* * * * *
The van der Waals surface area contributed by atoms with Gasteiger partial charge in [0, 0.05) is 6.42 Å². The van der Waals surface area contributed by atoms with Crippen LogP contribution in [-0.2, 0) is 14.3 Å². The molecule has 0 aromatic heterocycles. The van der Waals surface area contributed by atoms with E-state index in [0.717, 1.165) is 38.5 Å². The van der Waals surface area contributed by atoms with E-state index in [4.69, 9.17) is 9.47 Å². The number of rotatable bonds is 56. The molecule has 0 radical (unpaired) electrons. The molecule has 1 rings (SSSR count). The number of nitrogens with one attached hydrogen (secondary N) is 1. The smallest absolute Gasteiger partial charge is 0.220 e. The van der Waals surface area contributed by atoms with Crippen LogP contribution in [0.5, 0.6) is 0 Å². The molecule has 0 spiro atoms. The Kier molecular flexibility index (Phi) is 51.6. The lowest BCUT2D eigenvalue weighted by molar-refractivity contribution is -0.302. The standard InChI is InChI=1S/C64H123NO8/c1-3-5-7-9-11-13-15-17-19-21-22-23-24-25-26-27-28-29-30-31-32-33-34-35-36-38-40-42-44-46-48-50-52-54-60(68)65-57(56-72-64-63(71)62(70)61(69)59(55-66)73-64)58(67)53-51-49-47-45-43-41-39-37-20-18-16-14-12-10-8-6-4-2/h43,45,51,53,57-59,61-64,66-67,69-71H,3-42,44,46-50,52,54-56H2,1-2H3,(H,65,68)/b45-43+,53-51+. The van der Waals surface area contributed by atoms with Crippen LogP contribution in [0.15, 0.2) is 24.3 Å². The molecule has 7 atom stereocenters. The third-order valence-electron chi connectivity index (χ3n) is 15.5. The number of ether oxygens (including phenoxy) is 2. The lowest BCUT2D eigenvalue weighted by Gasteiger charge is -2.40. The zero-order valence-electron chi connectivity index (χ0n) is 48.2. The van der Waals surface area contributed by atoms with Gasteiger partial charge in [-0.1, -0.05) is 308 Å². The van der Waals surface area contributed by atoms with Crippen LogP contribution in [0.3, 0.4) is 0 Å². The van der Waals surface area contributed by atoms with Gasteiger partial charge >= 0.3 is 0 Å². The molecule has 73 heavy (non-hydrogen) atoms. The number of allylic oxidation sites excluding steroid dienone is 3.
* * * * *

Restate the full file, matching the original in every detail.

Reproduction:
The van der Waals surface area contributed by atoms with Gasteiger partial charge in [0, 0.05) is 6.42 Å². The van der Waals surface area contributed by atoms with Crippen LogP contribution in [-0.2, 0) is 14.3 Å². The molecule has 0 aromatic heterocycles. The van der Waals surface area contributed by atoms with E-state index in [0.717, 1.165) is 38.5 Å². The van der Waals surface area contributed by atoms with E-state index in [4.69, 9.17) is 9.47 Å². The number of rotatable bonds is 56. The molecule has 0 radical (unpaired) electrons. The molecule has 1 rings (SSSR count). The number of nitrogens with one attached hydrogen (secondary N) is 1. The smallest absolute Gasteiger partial charge is 0.220 e. The van der Waals surface area contributed by atoms with Crippen LogP contribution in [0.5, 0.6) is 0 Å². The molecule has 0 spiro atoms. The Kier molecular flexibility index (Phi) is 51.6. The lowest BCUT2D eigenvalue weighted by molar-refractivity contribution is -0.302. The standard InChI is InChI=1S/C64H123NO8/c1-3-5-7-9-11-13-15-17-19-21-22-23-24-25-26-27-28-29-30-31-32-33-34-35-36-38-40-42-44-46-48-50-52-54-60(68)65-57(56-72-64-63(71)62(70)61(69)59(55-66)73-64)58(67)53-51-49-47-45-43-41-39-37-20-18-16-14-12-10-8-6-4-2/h43,45,51,53,57-59,61-64,66-67,69-71H,3-42,44,46-50,52,54-56H2,1-2H3,(H,65,68)/b45-43+,53-51+. The van der Waals surface area contributed by atoms with Crippen LogP contribution in [0.15, 0.2) is 24.3 Å². The molecule has 7 atom stereocenters. The third-order valence-electron chi connectivity index (χ3n) is 15.5. The number of ether oxygens (including phenoxy) is 2. The lowest BCUT2D eigenvalue weighted by Gasteiger charge is -2.40. The zero-order valence-electron chi connectivity index (χ0n) is 48.2. The van der Waals surface area contributed by atoms with Gasteiger partial charge in [-0.1, -0.05) is 308 Å². The van der Waals surface area contributed by atoms with Crippen LogP contribution in [0.3, 0.4) is 0 Å². The van der Waals surface area contributed by atoms with Gasteiger partial charge >= 0.3 is 0 Å². The molecule has 73 heavy (non-hydrogen) atoms. The number of allylic oxidation sites excluding steroid dienone is 3.